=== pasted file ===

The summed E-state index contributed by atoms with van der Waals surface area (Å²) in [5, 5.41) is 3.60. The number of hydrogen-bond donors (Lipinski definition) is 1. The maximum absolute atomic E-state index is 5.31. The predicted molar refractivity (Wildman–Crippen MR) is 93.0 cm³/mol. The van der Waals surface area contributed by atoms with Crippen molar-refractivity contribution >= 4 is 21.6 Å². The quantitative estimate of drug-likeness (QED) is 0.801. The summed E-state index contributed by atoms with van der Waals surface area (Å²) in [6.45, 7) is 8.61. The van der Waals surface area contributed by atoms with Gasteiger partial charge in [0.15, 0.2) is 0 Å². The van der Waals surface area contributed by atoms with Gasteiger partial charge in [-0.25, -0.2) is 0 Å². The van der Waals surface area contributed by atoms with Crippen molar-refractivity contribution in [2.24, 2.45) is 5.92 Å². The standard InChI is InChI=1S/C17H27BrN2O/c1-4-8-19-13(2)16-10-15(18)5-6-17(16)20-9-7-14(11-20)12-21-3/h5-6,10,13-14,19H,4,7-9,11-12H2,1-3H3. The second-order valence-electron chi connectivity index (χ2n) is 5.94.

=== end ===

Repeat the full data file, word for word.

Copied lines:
The summed E-state index contributed by atoms with van der Waals surface area (Å²) in [5, 5.41) is 3.60. The number of hydrogen-bond donors (Lipinski definition) is 1. The maximum absolute atomic E-state index is 5.31. The predicted molar refractivity (Wildman–Crippen MR) is 93.0 cm³/mol. The van der Waals surface area contributed by atoms with Crippen molar-refractivity contribution >= 4 is 21.6 Å². The quantitative estimate of drug-likeness (QED) is 0.801. The summed E-state index contributed by atoms with van der Waals surface area (Å²) in [6.45, 7) is 8.61. The van der Waals surface area contributed by atoms with Gasteiger partial charge in [0.15, 0.2) is 0 Å². The van der Waals surface area contributed by atoms with Gasteiger partial charge in [-0.25, -0.2) is 0 Å². The van der Waals surface area contributed by atoms with Crippen molar-refractivity contribution in [2.24, 2.45) is 5.92 Å². The standard InChI is InChI=1S/C17H27BrN2O/c1-4-8-19-13(2)16-10-15(18)5-6-17(16)20-9-7-14(11-20)12-21-3/h5-6,10,13-14,19H,4,7-9,11-12H2,1-3H3. The second-order valence-electron chi connectivity index (χ2n) is 5.94.